Be honest, RHOH: Would you have created such a group if you weren't trying to emulate the Bravo ladies? That's something I can't get behind—no matter how much I loved watching Teresa overturn a table at the Brownstone to get at Danielle (seriously, if you don't watch the Real Housewives, I'm sorry—but you should, it's hilarious), I would never want to be her. Their lifestyle isn't aspirational; it's barely real. And to assume that most women in Hinsdale wish to associate themselves with an over-the-top reality show franchise is not only false, but embarrassing.
I'm not trying to say that Hinsdale is some haven of peace, devoid of any and all "keeping up with the Joneses'" mentality. There are terrible people everywhere. (Clearly.) And I understand that things like the RHOH are usually in good fun, but now that the entirety of Chicagoland is judging Hinsdale based on one article about one group of women, I think I (and, from what I can tell, many other Hinsdale residents) are justified in feeling a little irritated. Maybe it's time to change the group's name, from the "Real Housewives of Hinsdale" to "Five Women Who Happen to Live in Hinsdale and Want to Validate the Worst Stereotypes about Their Town." After all, one post on the Facebook page asks:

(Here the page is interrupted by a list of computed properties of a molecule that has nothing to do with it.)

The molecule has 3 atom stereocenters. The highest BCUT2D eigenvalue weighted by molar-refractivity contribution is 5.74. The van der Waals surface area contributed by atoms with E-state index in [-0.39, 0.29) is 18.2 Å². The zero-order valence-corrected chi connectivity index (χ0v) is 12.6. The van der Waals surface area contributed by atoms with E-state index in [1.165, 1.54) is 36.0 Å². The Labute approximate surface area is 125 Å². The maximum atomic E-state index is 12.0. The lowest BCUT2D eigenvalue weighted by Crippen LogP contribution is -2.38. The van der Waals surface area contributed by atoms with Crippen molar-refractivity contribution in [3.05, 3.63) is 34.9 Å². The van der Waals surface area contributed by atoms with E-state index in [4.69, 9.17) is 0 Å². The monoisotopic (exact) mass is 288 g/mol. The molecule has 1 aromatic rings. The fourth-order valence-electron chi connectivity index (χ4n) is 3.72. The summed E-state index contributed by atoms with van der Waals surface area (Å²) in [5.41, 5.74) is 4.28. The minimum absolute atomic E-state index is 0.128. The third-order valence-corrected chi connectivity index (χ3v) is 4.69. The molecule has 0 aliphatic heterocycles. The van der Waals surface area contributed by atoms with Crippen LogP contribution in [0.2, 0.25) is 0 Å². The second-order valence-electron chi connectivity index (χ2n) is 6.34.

"Don't you just hate those mornings when someone is at your door with a scheduled furniture delivery you forgot about and you're still in your pink robe on the phone defending yourself to a friend that got offended after you spoke your mind the other night at a girls night out, you still haven't got your run in yet and you need to be at a committee meeting in an hour?"
Actually, I'm not sure many people can recall the last time they've had to "defend themselves to a friend" over something like that. Maybe if the RHOH have so much drama in their lives, they should blame it on themselves, rather than chalking it up to a side-effect of living in Hinsdale.